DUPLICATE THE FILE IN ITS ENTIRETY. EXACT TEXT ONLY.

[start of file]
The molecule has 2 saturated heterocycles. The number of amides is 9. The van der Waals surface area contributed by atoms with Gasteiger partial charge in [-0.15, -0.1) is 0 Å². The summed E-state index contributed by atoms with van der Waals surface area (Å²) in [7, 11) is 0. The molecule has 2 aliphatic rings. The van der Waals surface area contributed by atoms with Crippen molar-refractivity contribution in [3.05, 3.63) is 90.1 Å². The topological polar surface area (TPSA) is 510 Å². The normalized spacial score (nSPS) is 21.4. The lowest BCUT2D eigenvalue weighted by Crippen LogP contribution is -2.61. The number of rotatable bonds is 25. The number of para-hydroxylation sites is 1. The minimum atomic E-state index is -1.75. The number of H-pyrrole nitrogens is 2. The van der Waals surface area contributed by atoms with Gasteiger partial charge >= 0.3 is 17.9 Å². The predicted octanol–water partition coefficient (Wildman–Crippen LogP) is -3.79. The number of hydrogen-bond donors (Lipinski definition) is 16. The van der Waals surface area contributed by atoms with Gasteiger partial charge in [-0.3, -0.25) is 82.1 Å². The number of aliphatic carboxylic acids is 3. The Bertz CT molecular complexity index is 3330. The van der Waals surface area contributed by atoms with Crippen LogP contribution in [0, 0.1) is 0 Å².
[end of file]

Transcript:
The molecule has 2 saturated heterocycles. The number of amides is 9. The van der Waals surface area contributed by atoms with Gasteiger partial charge in [-0.15, -0.1) is 0 Å². The summed E-state index contributed by atoms with van der Waals surface area (Å²) in [7, 11) is 0. The molecule has 2 aliphatic rings. The van der Waals surface area contributed by atoms with Crippen molar-refractivity contribution in [3.05, 3.63) is 90.1 Å². The topological polar surface area (TPSA) is 510 Å². The normalized spacial score (nSPS) is 21.4. The lowest BCUT2D eigenvalue weighted by Crippen LogP contribution is -2.61. The number of rotatable bonds is 25. The number of para-hydroxylation sites is 1. The minimum atomic E-state index is -1.75. The number of H-pyrrole nitrogens is 2. The van der Waals surface area contributed by atoms with Gasteiger partial charge >= 0.3 is 17.9 Å². The predicted octanol–water partition coefficient (Wildman–Crippen LogP) is -3.79. The number of hydrogen-bond donors (Lipinski definition) is 16. The van der Waals surface area contributed by atoms with Gasteiger partial charge in [-0.3, -0.25) is 82.1 Å². The number of aliphatic carboxylic acids is 3. The Bertz CT molecular complexity index is 3330. The van der Waals surface area contributed by atoms with Crippen LogP contribution in [0, 0.1) is 0 Å².